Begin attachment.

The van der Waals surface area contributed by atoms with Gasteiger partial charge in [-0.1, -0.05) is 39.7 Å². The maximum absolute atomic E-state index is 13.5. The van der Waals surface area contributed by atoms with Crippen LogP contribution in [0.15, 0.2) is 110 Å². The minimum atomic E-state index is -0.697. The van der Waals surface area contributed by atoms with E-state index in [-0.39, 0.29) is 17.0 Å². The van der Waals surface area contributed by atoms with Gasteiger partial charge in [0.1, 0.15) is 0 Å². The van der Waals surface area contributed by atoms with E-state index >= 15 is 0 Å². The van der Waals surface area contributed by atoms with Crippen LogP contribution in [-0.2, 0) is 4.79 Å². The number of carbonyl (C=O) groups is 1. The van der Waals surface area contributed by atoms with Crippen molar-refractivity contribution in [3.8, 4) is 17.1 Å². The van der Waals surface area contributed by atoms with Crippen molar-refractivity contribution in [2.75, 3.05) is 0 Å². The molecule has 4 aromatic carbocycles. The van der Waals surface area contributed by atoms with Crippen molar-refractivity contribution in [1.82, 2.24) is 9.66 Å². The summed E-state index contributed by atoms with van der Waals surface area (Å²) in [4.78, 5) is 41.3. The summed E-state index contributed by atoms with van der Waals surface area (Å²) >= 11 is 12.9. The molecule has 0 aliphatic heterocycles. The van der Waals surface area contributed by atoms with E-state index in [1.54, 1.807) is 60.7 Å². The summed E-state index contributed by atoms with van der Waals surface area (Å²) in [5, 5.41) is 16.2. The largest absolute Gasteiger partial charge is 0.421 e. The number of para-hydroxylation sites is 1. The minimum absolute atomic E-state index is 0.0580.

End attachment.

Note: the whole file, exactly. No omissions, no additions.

The van der Waals surface area contributed by atoms with Gasteiger partial charge in [-0.1, -0.05) is 39.7 Å². The maximum absolute atomic E-state index is 13.5. The van der Waals surface area contributed by atoms with Crippen LogP contribution in [0.15, 0.2) is 110 Å². The minimum atomic E-state index is -0.697. The van der Waals surface area contributed by atoms with E-state index in [-0.39, 0.29) is 17.0 Å². The van der Waals surface area contributed by atoms with Gasteiger partial charge in [0.1, 0.15) is 0 Å². The van der Waals surface area contributed by atoms with E-state index >= 15 is 0 Å². The van der Waals surface area contributed by atoms with Crippen LogP contribution in [-0.2, 0) is 4.79 Å². The number of carbonyl (C=O) groups is 1. The van der Waals surface area contributed by atoms with Crippen molar-refractivity contribution in [3.8, 4) is 17.1 Å². The van der Waals surface area contributed by atoms with Crippen molar-refractivity contribution in [2.75, 3.05) is 0 Å². The molecule has 4 aromatic carbocycles. The van der Waals surface area contributed by atoms with Crippen molar-refractivity contribution in [1.82, 2.24) is 9.66 Å². The summed E-state index contributed by atoms with van der Waals surface area (Å²) in [4.78, 5) is 41.3. The summed E-state index contributed by atoms with van der Waals surface area (Å²) >= 11 is 12.9. The molecule has 0 aliphatic heterocycles. The van der Waals surface area contributed by atoms with E-state index in [1.54, 1.807) is 60.7 Å². The summed E-state index contributed by atoms with van der Waals surface area (Å²) in [5, 5.41) is 16.2. The largest absolute Gasteiger partial charge is 0.421 e. The number of para-hydroxylation sites is 1. The minimum absolute atomic E-state index is 0.0580.